Title: When Adam Fell (Foothills Pride #4)
Author Name & Publisher: Pat Henshaw (Dreamspinner Press)
Publication Date & Length: February 24, 2016 – 29,800 Words
When his lover Jason’s drug addiction spiraled out of control, TV celebrity chef and cookbook author Adam de Leon walked away from him. Adam also abandoned his renowned restaurant in San Francisco to start a small bistro in the Sierra Foothills.
Five years later Adam is battling the conservative leaders of Stone Acres, California, to open a new restaurant in historic Old Town when Jason turns up on his doorstep—a recovered Jason, now going by the name David and claiming he’s overcome his addictions. What’s more, he begs Adam to take him back and says he’s ready for their happily ever after. Adam has enough on his plate with problems plaguing the opening of his restaurant. And now he’s having a hard time deciding which to follow—his head or his heart.
Another nice story by Pat Henshaw. David comes back into Adams life years after they broke up. David is trying to show Adam he is a new man, not doing drugs. I thought he does a good job of this. It was odd that he came back using a different name than before though, changing your name doesn’t mean your different but he did a nice job of showing Adam he has changed.
I thought Adam and David worked well as a couple and fought together to get their new business up and running.
This was a nice story of learning to retrust and love someone for a second chance at love. I do like Pat Henshaw’s story because it’s not all sex, they have wonderful meaning to the stories.
I watched Jason rise from the stoop.
He looked good. His golden hair sparkled in the day’s first light. A happy smile tinged with nervousness spread across his lips. He was wearing a silver-gray Bogner jacket, some sort of expensive pants, and sturdy boots. Hanging from his shirt collar, his sunglasses looked like those high-priced titanium ones. All in all, the guy standing in front of me could easily have fit into the young, hip app crowd now flooding the valley. Too much money and no idea where to spend it. He looked like a guy who’d eat at the Bistro and then fucking strut up to me after dinner, put a wad of Franklins in my pocket, and whisper, “Quit this job and come cook for me.”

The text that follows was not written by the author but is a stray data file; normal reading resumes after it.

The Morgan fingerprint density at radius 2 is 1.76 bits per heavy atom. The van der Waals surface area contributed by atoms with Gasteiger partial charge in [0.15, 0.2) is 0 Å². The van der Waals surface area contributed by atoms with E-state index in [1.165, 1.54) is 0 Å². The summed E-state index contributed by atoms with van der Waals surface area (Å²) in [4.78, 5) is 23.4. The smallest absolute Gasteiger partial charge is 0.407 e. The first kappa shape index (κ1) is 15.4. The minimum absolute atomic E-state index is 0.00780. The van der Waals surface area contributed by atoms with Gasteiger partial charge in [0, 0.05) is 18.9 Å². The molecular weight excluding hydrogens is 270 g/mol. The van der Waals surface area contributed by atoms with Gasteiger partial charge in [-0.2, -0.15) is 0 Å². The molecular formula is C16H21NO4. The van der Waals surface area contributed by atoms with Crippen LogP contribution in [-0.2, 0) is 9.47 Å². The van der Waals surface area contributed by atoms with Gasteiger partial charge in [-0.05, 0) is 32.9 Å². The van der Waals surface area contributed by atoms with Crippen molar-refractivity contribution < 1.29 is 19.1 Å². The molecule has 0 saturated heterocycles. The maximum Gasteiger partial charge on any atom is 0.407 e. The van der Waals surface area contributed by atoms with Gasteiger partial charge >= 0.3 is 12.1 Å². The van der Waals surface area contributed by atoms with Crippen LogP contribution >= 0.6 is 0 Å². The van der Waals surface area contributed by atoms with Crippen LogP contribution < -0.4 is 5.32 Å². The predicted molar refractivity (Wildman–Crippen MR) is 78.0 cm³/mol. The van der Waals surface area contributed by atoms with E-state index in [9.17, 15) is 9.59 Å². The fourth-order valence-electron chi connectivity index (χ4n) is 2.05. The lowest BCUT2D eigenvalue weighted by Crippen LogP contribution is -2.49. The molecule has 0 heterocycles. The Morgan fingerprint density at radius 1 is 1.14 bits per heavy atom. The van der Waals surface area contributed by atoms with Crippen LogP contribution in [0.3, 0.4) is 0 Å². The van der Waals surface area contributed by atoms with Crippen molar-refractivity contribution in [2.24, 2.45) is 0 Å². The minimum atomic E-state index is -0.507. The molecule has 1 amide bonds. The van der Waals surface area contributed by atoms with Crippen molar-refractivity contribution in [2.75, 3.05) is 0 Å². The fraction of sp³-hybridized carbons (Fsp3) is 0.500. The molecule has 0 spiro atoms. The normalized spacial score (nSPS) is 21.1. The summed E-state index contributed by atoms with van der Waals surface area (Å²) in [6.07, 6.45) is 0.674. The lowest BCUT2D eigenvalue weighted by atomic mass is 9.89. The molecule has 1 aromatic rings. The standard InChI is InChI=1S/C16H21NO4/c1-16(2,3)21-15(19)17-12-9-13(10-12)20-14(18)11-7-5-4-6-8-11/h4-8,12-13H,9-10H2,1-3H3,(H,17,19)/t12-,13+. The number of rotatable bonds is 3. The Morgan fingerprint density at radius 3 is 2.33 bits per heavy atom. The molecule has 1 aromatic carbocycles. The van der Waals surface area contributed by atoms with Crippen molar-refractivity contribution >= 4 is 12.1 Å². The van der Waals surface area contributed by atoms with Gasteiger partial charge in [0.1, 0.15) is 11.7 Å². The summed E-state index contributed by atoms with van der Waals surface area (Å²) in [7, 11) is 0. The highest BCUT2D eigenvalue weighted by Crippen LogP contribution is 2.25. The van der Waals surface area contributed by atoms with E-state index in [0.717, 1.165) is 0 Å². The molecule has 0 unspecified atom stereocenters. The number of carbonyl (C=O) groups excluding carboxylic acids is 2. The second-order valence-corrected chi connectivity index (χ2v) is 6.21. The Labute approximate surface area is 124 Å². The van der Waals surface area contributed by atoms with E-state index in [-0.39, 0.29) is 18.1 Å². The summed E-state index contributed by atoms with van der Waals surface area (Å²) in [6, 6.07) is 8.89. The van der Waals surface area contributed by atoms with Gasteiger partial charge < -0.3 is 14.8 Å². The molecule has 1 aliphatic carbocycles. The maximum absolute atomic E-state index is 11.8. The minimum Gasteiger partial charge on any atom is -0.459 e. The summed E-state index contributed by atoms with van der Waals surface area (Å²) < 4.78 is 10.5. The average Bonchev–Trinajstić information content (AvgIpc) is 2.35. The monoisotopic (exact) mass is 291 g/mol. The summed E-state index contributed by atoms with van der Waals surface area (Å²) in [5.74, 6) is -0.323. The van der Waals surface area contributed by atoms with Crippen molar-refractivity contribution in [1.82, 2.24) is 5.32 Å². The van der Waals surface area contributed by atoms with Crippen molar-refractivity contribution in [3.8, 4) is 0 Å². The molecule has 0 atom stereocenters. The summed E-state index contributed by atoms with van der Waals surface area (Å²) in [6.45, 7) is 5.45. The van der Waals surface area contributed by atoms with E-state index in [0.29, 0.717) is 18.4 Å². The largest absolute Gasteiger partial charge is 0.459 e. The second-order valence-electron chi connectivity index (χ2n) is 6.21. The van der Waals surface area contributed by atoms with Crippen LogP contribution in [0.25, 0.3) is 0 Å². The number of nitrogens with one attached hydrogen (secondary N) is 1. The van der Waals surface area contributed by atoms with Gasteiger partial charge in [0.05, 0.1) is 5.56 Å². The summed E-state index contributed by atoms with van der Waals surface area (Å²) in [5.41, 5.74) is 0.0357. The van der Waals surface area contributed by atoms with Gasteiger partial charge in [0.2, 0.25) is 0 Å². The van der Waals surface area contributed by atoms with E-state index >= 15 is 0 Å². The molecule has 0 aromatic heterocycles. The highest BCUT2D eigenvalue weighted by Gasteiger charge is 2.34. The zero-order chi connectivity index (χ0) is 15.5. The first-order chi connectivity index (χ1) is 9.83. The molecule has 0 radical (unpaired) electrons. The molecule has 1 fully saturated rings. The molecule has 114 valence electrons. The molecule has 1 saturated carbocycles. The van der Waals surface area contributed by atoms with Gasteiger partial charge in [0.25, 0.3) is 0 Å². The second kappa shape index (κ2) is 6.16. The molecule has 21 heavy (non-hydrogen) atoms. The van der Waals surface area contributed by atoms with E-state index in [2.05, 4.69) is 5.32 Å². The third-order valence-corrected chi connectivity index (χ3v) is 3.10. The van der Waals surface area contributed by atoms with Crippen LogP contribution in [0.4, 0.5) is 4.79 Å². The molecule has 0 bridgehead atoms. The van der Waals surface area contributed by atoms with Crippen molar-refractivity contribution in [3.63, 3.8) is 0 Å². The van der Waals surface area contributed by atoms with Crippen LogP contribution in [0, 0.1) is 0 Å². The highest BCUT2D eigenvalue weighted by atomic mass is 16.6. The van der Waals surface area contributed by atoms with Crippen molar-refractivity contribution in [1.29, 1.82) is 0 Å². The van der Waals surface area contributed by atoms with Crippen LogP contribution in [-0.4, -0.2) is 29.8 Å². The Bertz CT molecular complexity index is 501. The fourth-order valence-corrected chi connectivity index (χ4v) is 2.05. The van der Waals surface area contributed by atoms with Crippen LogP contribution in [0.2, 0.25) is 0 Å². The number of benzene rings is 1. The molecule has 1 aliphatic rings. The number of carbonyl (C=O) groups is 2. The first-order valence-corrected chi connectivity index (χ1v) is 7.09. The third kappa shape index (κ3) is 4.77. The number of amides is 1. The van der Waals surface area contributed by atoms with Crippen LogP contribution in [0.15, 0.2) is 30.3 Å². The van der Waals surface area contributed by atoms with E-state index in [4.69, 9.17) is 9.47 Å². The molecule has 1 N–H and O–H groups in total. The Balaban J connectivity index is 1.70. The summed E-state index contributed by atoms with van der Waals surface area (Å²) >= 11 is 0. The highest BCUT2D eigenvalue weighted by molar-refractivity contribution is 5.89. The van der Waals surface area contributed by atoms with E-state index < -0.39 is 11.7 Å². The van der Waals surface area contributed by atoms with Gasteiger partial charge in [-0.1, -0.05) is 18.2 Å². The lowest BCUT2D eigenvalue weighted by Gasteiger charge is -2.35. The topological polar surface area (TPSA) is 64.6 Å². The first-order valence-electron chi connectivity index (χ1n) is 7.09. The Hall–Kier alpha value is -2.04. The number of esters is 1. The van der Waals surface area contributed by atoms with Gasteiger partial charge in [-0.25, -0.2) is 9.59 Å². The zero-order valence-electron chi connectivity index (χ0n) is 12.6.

Nothing tempted me, especially not the hundred-dollar bills I’d thought were Monopoly money the first time I’d seen them. Nothing had moved me like this, seeing Jason rise straight up in front of me like a fucking miracle.
Standing there in my scuffed clogs, beat-up jeans, and ratty Stanford Cardinal T-shirt, I felt underdressed for this particular dream. Shouldn’t I at least be wearing my chef’s regalia, toque and all? Shouldn’t I have a Henckel in one hand and a Wüsthof in the other? Or maybe clutching a shield made of my cooking classics, which I’d written with an angry, tormented mind but a clear eye to royalties?
“Cat got your tongue?” the vision asked.
“Fucking A, man. Is it really you, Jason?”
“Sorta. Who else would come knocking at your door looking like me?” He flung his arms out like he wanted me to hug him or some shit.
I backed away and kept my hands to myself, though my dick perked up immediately. Did Jason have a twin or a younger brother, somebody who resembled him? I didn’t think so. All I’d thought for five years was nobody—and I mean nobody—could ever have come back from where my Jason had buried himself. At least I never thought so.
There’ve been moments in my life when I was sure I was losing my mind. When I knew whatever tenuous grasp on reality I thought I had was really smoke up my ass. This moment smacked of those. As the legendary John Fogerty sang and the great Yogi Berra is supposed to have said, it was like déjà vu all over again. Only not.